Artifact Descriptions (Click on the links below):



Developing learning systems applications or components of applications

In order to be successful in the development phase there are many considerations to keep in mind. Foremost, what do your users require from your delivery system and what is the best delivery method for your content? Is your content static or do you need an application that has interactive capabilities for a more immersive learning experience. Is the learner interacting with the content alone or in a collaborative manner that requires a system that supports multiple users synchronously? Will your users be accessing your learning from a desktop or on the go and need a mobile solution. These are just a handful of the questions I learned to consider when choosing the learning system application for my development phase.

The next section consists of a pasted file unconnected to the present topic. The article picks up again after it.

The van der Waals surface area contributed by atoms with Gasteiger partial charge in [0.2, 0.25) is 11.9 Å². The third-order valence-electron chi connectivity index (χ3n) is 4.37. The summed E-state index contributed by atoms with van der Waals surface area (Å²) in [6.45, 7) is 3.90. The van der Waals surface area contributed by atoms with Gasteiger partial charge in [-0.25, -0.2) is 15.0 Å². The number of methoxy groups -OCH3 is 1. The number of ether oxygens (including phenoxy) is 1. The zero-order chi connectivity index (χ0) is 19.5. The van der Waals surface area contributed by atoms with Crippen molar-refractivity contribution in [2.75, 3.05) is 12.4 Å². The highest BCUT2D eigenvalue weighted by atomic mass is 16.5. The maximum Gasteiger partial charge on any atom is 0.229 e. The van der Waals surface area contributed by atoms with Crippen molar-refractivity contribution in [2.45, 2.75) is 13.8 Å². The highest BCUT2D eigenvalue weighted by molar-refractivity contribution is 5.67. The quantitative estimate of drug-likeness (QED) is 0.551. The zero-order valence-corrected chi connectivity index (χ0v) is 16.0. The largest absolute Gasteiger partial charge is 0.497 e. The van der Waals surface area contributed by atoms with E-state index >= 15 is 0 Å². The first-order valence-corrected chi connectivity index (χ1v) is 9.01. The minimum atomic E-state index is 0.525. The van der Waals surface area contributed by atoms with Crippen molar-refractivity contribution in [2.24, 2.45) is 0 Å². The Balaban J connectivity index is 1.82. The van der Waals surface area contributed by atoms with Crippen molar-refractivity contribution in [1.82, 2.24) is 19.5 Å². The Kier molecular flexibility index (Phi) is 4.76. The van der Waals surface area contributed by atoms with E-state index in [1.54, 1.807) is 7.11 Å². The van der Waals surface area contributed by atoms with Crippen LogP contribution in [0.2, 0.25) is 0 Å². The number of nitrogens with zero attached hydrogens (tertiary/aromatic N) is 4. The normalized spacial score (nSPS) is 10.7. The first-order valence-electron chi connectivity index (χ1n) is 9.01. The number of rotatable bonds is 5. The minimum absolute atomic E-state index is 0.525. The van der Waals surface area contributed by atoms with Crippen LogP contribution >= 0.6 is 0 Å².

Consideration of the user doesn’t end at the stage of chose. As the learning system application is developed a primary focus becomes usability. How is the learner interacting with your delivery method? Technology can be a hindrance or enhancement to the learning process. Too much interactivity can be a distraction or overpower the content. Too little may give rise to boredom during the learning process. The development of the learning system application must strike a balance between the two. Usability testing is an important tool to gauge where you are on that scale. It enables you to check in with your users and see how they interact with your content through your delivery system. It also allows you to learn from them ways to improve their experience. Or, is there is a better method for delivery?


The artifacts below exhibit my competencies in developing learning systems applications or components of applications through the use of Flash and the creation of a Mobile Web Application using HTML5 and jQuery.


Artifact Descriptions (Click on the links below):





References:

Rossett, Allison. (1987). Training Needs Assessment. Englewood Cliffs, NJ: Educational Technology Publications.


Morrison, G. R., Ross, S. R., Kalman, H. K., & Kemp, J. E. (2011). Designing Effective Instruction. Hoboken, NJ: John Wiley & Sons, Inc.